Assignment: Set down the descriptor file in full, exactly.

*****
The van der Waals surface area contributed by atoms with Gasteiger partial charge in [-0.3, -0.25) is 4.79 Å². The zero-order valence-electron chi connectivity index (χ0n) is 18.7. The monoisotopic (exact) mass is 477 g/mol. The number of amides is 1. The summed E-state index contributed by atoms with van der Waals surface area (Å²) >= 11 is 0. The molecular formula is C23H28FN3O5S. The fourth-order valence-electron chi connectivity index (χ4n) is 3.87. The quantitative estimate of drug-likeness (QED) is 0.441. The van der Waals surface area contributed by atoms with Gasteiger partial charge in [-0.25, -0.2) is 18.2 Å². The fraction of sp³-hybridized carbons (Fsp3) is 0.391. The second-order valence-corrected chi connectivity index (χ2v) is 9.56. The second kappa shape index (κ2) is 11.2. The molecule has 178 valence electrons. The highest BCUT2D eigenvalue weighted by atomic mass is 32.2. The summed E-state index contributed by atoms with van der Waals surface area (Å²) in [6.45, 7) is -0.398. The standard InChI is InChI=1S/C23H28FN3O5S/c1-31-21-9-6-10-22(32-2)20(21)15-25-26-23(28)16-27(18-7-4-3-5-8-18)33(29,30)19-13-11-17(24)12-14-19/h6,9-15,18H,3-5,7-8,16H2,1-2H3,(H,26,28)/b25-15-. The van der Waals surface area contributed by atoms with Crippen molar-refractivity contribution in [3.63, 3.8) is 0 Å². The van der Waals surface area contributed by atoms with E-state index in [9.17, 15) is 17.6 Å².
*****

The van der Waals surface area contributed by atoms with Gasteiger partial charge in [-0.3, -0.25) is 4.79 Å². The zero-order valence-electron chi connectivity index (χ0n) is 18.7. The monoisotopic (exact) mass is 477 g/mol. The number of amides is 1. The summed E-state index contributed by atoms with van der Waals surface area (Å²) >= 11 is 0. The molecular formula is C23H28FN3O5S. The fourth-order valence-electron chi connectivity index (χ4n) is 3.87. The quantitative estimate of drug-likeness (QED) is 0.441. The van der Waals surface area contributed by atoms with Gasteiger partial charge in [-0.25, -0.2) is 18.2 Å². The fraction of sp³-hybridized carbons (Fsp3) is 0.391. The second-order valence-corrected chi connectivity index (χ2v) is 9.56. The second kappa shape index (κ2) is 11.2. The molecule has 178 valence electrons. The highest BCUT2D eigenvalue weighted by atomic mass is 32.2. The summed E-state index contributed by atoms with van der Waals surface area (Å²) in [6.45, 7) is -0.398. The standard InChI is InChI=1S/C23H28FN3O5S/c1-31-21-9-6-10-22(32-2)20(21)15-25-26-23(28)16-27(18-7-4-3-5-8-18)33(29,30)19-13-11-17(24)12-14-19/h6,9-15,18H,3-5,7-8,16H2,1-2H3,(H,26,28)/b25-15-. The van der Waals surface area contributed by atoms with Crippen molar-refractivity contribution in [3.63, 3.8) is 0 Å². The van der Waals surface area contributed by atoms with E-state index in [9.17, 15) is 17.6 Å².